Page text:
New Primary Care Collaborative Report Highlights Primary Care Physician Shortage and Potential Solutions

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Priorities highlighted in the report include investing in new care delivery models, targeting payment reform and bolstering the workforce by reducing education costs

Dec. 1, 2023 (ACP) -- The nation continues to face a primary care physician shortage, and the 2023 Primary Care Collaborative (PCC) evidence report, “Health Is Primary: Charting a Path to Equity and Sustainability,” shines new light on the shortage and the impact it is having on patient care.

Founded in 2006, the PCC is a not-for-profit multiparty organization dedicated to advancing a health care system built around primary care and the patient-centered medical home. The American College of Physicians is one of the founding members of the PCC.

“The new report details the current state of affairs regarding the primary care workforce and offers some policy solutions,” said Shari Erickson, ACP chief advocacy officer and senior vice president. “Overall, we do have a significant workforce challenge in primary care across the country: We simply do not have enough primary care physicians to care for all of the patients who are out there.”

The percent adequacy or percent of demand that the projected supply will meet in 2035 is 83 percent for internal medicine specialists, 88 percent for geriatricians and 90 percent for family practitioners, according to the report.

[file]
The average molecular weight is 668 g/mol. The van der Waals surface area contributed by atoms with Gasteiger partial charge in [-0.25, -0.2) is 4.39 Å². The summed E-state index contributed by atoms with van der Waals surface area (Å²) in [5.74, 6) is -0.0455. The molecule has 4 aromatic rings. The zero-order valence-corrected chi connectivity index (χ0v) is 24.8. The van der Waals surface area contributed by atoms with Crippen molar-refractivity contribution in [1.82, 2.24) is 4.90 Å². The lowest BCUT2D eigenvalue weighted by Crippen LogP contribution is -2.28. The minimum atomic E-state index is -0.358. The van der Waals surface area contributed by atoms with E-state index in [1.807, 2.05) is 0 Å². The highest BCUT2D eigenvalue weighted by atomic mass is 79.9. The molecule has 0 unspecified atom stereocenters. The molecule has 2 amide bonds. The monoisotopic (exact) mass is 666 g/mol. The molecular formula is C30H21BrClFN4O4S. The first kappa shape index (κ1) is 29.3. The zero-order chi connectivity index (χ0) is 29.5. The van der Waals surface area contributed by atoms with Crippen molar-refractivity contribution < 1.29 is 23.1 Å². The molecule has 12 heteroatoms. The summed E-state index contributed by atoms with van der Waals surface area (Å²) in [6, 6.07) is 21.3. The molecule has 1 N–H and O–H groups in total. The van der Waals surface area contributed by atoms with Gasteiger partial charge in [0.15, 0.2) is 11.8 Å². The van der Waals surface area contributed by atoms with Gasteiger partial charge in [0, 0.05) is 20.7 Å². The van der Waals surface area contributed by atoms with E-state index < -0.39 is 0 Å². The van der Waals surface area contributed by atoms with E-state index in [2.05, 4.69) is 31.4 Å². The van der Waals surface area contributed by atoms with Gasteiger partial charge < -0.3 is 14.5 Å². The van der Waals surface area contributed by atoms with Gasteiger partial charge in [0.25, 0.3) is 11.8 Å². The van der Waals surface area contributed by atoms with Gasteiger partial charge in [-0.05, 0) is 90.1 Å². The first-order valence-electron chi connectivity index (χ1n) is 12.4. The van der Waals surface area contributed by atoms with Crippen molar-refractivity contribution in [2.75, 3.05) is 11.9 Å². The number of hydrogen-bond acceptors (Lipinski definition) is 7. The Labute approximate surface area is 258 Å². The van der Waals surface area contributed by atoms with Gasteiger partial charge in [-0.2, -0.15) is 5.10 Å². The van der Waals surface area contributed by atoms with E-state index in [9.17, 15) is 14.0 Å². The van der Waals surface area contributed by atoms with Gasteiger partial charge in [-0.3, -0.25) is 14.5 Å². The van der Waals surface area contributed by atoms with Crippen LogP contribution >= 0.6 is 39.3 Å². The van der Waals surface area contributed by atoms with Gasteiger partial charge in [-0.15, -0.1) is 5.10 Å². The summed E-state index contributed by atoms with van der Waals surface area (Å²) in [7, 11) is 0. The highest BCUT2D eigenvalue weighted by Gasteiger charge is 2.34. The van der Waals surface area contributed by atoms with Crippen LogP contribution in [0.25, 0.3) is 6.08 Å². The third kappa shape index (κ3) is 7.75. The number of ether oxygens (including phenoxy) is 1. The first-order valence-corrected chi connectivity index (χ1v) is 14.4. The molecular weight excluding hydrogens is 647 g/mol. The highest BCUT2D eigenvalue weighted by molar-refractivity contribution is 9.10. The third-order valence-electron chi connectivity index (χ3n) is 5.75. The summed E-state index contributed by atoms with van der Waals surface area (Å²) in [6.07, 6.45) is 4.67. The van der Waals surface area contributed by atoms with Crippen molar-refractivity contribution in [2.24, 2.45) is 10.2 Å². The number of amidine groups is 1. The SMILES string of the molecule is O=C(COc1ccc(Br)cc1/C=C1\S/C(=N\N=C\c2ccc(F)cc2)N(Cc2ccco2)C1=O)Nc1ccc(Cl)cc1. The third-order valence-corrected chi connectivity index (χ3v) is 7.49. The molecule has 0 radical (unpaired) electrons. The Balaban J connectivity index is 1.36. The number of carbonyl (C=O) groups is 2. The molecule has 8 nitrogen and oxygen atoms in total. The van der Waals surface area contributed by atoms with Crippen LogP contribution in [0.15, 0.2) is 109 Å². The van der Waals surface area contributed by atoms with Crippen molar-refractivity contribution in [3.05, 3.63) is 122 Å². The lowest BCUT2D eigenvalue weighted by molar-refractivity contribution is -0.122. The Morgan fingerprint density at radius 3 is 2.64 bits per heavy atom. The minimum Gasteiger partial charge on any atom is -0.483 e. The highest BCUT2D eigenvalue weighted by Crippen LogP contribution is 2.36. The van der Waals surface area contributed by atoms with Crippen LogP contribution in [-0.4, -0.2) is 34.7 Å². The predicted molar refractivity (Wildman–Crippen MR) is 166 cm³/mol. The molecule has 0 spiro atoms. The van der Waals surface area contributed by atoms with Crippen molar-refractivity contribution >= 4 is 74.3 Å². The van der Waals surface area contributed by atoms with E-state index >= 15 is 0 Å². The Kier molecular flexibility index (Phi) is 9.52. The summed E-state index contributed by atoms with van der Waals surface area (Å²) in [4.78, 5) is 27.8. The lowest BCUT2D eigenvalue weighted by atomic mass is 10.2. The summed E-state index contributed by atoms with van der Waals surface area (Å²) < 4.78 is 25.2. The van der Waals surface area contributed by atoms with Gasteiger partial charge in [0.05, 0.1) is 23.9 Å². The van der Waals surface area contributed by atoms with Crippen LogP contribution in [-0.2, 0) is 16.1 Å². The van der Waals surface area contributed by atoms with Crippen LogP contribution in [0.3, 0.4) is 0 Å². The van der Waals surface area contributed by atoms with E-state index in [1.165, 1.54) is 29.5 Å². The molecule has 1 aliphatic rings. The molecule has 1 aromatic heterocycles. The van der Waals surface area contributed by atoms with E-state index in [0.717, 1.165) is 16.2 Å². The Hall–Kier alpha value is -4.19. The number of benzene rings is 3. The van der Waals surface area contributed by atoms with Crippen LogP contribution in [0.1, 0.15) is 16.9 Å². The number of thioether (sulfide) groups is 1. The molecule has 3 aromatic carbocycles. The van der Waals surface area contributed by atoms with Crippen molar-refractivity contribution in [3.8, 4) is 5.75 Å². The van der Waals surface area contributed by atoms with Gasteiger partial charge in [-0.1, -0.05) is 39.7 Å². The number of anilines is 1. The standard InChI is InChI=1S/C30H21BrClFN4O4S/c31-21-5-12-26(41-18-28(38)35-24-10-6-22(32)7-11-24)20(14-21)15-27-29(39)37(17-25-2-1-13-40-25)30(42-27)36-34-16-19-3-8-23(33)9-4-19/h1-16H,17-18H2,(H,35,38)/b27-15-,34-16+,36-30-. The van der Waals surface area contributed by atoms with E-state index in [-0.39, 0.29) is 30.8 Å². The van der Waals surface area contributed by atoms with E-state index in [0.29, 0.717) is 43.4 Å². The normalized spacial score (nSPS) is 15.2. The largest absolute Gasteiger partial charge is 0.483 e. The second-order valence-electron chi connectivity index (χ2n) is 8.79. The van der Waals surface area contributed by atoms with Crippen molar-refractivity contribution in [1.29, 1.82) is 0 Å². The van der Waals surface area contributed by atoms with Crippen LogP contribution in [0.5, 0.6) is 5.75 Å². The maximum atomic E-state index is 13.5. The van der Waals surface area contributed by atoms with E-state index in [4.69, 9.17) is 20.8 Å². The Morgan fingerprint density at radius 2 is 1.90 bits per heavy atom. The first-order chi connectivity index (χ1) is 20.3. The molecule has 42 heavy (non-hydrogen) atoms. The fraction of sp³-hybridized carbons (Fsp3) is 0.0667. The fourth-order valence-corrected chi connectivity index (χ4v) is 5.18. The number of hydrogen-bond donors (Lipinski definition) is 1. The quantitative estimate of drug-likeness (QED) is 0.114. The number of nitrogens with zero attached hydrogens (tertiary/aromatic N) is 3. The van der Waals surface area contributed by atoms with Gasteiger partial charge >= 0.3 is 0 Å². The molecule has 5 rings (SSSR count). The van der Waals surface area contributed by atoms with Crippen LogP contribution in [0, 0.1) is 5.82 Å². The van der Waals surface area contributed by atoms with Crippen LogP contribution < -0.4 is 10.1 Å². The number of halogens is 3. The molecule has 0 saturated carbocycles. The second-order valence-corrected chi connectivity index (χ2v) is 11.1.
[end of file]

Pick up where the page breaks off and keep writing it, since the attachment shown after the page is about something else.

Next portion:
Moreover, the net effect of the primary care workforce inflows and outflows led to a loss of 10 clinicians per 100,000 population across the United States in 2019.

Seeking Sound Solutions

One PCC priority is to invest in new care delivery models such as the Making Care Primary Model, which prioritizes primary care as a driver of improved health outcomes.

Other initiatives target payment reform -- for example, establishing a hybrid payment option within the Medicare Shared Savings Program, an alternative payment model designed for Accountable Care Organizations. Such an option includes both traditional fee-for-service and value-based payments and could help get more rural and primary care physicians invested in value-based care.

Other suggestions for bolstering the primary care workforce include shorter undergraduate education to reduce costs and redirecting Graduate Medical Education funds to better support more primary care training sites, the PCC notes.

The PCC also held its 2023 summit in mid-November. Calling the summit “powerful,” Erickson said that patients shared stories of their relationships with their primary care doctors and explained how these relationships enhanced their lives.

“Patients are distressed, to say least, when they learn that it might be six to eight months before they can have an initial visit, if we can even take them on as a patient at all,” ACP Chair-Elect of the Board of Regents, and a practicing primary care internal medicine physician, Dr. William E. Fox said during a webinar on the release of the new report.

“The underinvestment in primary care in this country is staggering,” he added. “Our country spends a paltry 6 percent of health care dollars on primary care, which is about half of what high-performing health systems in sister countries spend.”

The percentage of adults not having a usual source of care is increasing, Fox noted, adding that he felt “excited and disheartened” by the current report. “Robust evidence is being gathered to help us understand these important workforce issues, but I am disheartened by the findings that the primary care workforce continues to dwindle despite a higher-than-ever demand,” Fox said.

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